Three days for Ponting to take a call on his future

Melbourne: Embattled Australian cricket captain Ricky Ponting has three days to decide his future as selectors get set to announce the ODI team for the upcoming tour of Bangladesh.

Cricket Australia (CA) expect to name their touring squad on Wednesday for a brief tour of Bangladesh, a CA spokesmen was quoted as saying by the media here.

The 36—year—old Ponting is under intense pressure to give up captaincy in the wake of Australia’s quarterfinal exit from the World after a five—wicket loss to India.

Ponting has also admitted to giving a thought to his future but insisted that he still has a lot to offer to Australian cricket.

“I’ll have the opportunity over the next couple of days to reflect on where things are headed for me and certainly what direction I feel things are heading for the betterment of Australian cricket,” the Test and one—day captain has stated after returning home.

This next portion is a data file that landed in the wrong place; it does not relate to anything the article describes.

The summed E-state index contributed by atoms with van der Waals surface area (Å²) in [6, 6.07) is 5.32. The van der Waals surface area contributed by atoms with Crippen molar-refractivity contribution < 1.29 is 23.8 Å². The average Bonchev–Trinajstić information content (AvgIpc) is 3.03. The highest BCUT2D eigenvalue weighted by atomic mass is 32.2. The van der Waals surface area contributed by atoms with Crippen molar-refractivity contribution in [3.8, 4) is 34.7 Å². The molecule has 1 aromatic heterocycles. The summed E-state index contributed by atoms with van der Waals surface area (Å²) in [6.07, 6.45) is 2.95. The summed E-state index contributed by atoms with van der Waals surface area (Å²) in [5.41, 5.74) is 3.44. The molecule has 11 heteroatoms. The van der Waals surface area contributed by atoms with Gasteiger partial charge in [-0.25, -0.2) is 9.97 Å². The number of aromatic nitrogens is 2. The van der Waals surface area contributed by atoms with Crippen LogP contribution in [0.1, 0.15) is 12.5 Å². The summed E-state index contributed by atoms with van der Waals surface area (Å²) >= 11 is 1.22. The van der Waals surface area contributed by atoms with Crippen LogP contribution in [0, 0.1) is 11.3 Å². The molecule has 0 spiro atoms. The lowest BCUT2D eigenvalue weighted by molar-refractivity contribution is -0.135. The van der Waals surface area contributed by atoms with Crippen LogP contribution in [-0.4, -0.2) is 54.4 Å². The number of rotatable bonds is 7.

“I have to really decide what I think is right for me and the team going forward.”

Australia will play three one—dayers against Bangladesh on April 9, April 11 and April 13.

Ponting said he would not hesitate to step down if Cricket Australia asks him to do so.

“I see myself as a leader around the group, simple as that, whether I’m captain or not I still think I’ve got a lot to offer as far as leadership qualities go,” he said.

Meanwhile, the mixed reactions on Australia’s campaign and Ponting’s leadership continue to flow in with his former teammate Justin Langer backing the under—fire skipper.

“Ricky Ponting’s century under immense pressure was outstanding. Anyone who believes he is not in the best 11 players in Australia at the moment must be seeing something different from what I witnessed,” Langer wrote in a column for the BBC.

“More importantly, you would only have to spend five minutes behind the closed doors of the Australian cricket team to recognise the inspirational impact he has across the board.

“Like Sachin, he has an incredible appetite for the game of cricket. He lives, eats, breathes and bleeds Australian cricket,” he added.